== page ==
Power of Sale in Wisconsin Loan Documents

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In addition to providing real estate opinions, members of Reinhart's Real Estate Opinion Committee are also fortunate to be called upon regularly to tailor loan documents prepared by out-of-state clients and their principal attorneys to fit with the peculiarities of Wisconsin law. In providing that service, a very common issue that we encounter involves a lender's request to obtain a non-enforceable remedy such as the power to privately sell a borrower's mortgaged real property following a default by the borrower. Under Wisconsin law, nonjudicial foreclosure is prohibited, and lenders seeking to foreclose and then sell a defaulting borrower's Wisconsin real property are required to adhere to the judicial foreclosure and subsequent sheriff's sale procedures set forth in Chapter 846 of the Wisconsin Statutes. As a result, a lender's otherwise standard power of sale provision will be deemed to be unenforceable pursuant to current Wisconsin law.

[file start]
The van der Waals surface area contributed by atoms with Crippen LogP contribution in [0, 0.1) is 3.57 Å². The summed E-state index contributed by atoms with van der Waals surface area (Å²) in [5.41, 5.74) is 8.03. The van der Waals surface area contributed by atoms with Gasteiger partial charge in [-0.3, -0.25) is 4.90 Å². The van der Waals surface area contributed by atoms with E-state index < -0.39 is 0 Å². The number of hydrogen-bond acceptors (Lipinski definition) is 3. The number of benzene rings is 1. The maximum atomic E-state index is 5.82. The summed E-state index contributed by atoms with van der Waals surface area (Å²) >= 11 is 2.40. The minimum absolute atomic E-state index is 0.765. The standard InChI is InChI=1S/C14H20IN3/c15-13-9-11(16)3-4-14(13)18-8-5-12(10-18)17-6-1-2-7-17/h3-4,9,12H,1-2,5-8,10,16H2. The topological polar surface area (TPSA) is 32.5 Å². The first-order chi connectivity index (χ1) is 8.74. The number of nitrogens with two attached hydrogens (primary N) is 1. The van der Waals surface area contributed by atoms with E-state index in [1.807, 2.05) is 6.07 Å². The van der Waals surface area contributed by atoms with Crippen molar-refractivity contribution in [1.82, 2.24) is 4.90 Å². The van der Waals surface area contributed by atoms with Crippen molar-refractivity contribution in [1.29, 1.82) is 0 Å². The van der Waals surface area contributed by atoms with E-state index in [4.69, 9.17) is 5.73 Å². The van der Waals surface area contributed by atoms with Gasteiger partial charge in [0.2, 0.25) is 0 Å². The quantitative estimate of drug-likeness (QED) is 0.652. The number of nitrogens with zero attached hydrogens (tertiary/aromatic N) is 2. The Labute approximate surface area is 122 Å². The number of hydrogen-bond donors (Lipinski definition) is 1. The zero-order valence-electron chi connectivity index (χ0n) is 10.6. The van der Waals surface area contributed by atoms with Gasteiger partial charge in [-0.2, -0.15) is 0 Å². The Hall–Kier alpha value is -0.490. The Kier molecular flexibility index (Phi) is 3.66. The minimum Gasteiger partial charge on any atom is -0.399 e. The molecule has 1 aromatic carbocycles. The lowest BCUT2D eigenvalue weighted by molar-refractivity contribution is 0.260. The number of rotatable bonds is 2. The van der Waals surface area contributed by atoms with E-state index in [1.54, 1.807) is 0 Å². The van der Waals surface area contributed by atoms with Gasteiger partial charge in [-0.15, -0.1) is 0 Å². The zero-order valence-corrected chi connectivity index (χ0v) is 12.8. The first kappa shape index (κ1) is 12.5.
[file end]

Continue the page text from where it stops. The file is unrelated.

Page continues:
Regardless of whether we are representing borrowers or lenders as local counsel, we will normally flag a power of sale provision when reviewing a set of loan documents so that we can notify our client and its principal counsel about the unenforceability of that provision under current Wisconsin law. We might also modify the power of sale language in the applicable mortgage or other loan document itself to indicate that such a power would only be granted to the lender to the extent it was available under Wisconsin law. Typically, however, we would not insist upon the removal of such an unenforceable provision as its existence within the mortgage or other loan document will not invalidate the principal benefits of that mortgage or loan document. If you have questions about this update, please contact your Reinhart attorney or any member of the Reinhart Real Estate Opinion Team.


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